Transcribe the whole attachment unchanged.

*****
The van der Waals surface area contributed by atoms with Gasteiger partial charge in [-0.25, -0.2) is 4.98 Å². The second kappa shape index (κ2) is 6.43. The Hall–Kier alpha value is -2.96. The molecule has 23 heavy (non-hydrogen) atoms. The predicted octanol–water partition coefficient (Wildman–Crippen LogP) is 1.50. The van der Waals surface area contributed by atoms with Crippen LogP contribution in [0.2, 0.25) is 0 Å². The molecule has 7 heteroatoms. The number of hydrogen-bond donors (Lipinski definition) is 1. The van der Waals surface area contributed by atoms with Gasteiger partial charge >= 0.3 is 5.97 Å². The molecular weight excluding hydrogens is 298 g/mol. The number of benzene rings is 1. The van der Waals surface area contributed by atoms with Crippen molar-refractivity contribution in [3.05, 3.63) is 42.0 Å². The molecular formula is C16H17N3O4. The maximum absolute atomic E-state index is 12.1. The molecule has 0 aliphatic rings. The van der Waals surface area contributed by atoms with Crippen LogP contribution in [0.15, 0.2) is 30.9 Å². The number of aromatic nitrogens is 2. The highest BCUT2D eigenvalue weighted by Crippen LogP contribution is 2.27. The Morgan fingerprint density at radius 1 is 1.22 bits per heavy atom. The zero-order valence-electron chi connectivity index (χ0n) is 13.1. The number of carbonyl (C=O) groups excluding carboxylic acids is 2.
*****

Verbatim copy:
The van der Waals surface area contributed by atoms with Gasteiger partial charge in [-0.25, -0.2) is 4.98 Å². The second kappa shape index (κ2) is 6.43. The Hall–Kier alpha value is -2.96. The molecule has 23 heavy (non-hydrogen) atoms. The predicted octanol–water partition coefficient (Wildman–Crippen LogP) is 1.50. The van der Waals surface area contributed by atoms with Crippen LogP contribution in [0.2, 0.25) is 0 Å². The molecule has 7 heteroatoms. The number of hydrogen-bond donors (Lipinski definition) is 1. The van der Waals surface area contributed by atoms with Gasteiger partial charge >= 0.3 is 5.97 Å². The molecular weight excluding hydrogens is 298 g/mol. The number of benzene rings is 1. The van der Waals surface area contributed by atoms with Crippen molar-refractivity contribution in [3.05, 3.63) is 42.0 Å². The molecular formula is C16H17N3O4. The maximum absolute atomic E-state index is 12.1. The molecule has 0 aliphatic rings. The van der Waals surface area contributed by atoms with Crippen LogP contribution in [0.15, 0.2) is 30.9 Å². The number of aromatic nitrogens is 2. The highest BCUT2D eigenvalue weighted by Crippen LogP contribution is 2.27. The Morgan fingerprint density at radius 1 is 1.22 bits per heavy atom. The zero-order valence-electron chi connectivity index (χ0n) is 13.1. The number of carbonyl (C=O) groups excluding carboxylic acids is 2.